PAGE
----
Also this week, Sears announced a new service that will hopefully make it a more appealing shopping option compared with online and physical store competitors alike. Earlier this year, Sears rolled out In-Vehicle Pickup as an option for its Shop Your Way app, and now customers can not only do curbside pickups of purchases without going inside stores, they can do exchanges and returns as well.

In recent years, grocery stores and select chains such as the Container Store have introduced drive-thru and pickup services targeted at today’s harried, on-the-go consumers, who can pre-order merchandise online and then swing by to pick it up—without having to actually “go shopping” for the goods inside, and without ever having to get out of the car.

To take advantage of Sears’s new service, the customer requests a return or exchange at the Sears website, and after getting an email confirmation heads to the selected store to handle the physical transaction. Once you’re in the parking lot, you use the app to alert the store you’ve arrived, and Sears guarantees a store associate will appear within five minutes to complete the return or exchange. A YouTube video explains further:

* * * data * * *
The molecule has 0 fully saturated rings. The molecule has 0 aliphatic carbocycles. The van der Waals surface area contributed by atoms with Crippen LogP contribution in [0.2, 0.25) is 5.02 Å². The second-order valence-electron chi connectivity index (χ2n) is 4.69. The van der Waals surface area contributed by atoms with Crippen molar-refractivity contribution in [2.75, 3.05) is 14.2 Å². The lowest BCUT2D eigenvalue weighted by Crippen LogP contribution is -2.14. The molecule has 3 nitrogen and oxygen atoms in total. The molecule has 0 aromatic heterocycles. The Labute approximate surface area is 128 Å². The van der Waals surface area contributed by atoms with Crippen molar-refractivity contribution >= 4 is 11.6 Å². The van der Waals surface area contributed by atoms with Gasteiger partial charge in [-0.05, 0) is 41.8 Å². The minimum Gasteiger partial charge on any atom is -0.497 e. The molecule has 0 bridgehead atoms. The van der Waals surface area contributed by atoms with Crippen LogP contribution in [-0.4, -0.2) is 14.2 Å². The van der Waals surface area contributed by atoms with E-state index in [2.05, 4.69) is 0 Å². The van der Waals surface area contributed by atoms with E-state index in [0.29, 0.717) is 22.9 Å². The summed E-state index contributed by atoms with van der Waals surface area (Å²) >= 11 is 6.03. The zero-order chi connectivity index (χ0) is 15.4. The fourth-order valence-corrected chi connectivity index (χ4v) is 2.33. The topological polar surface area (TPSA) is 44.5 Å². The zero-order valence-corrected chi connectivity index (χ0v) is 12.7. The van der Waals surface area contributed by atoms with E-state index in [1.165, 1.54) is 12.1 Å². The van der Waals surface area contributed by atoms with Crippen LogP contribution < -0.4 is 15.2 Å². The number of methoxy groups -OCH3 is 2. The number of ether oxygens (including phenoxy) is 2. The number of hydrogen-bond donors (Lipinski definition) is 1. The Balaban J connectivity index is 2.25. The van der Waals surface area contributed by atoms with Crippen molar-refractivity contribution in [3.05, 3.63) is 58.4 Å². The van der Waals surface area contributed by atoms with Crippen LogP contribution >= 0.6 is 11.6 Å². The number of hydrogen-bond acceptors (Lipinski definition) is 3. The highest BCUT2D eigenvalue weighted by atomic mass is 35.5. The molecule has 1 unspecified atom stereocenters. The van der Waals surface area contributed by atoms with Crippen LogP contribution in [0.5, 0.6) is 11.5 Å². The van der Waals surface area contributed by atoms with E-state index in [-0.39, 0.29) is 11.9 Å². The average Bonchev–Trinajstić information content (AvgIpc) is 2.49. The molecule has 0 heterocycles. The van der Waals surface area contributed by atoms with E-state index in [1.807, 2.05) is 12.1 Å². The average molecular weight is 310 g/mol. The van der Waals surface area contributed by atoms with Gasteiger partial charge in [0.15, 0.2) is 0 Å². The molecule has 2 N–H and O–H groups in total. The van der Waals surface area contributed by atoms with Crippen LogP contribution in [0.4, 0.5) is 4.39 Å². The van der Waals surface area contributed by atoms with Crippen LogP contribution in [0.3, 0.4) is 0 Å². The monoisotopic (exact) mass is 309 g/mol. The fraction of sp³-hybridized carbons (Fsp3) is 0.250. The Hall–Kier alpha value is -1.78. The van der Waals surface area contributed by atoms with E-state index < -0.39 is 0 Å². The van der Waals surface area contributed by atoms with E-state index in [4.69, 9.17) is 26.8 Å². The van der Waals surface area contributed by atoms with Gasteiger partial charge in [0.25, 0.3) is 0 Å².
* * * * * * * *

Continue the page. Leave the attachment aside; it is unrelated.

Obviously, Sears prefers that customers keep the merchandise they purchase rather than return or exchange it. But a good return policy is incredibly important in helping retailers drum up sales in the first place. Shoppers are more likely to make purchases when they know it’ll be quick and easy to return or exchange the merchandise. And once items are bought, they tend to stay bought. So long as customers don’t take advantage of the system, generous return policies generally benefit stores even more than they do shoppers.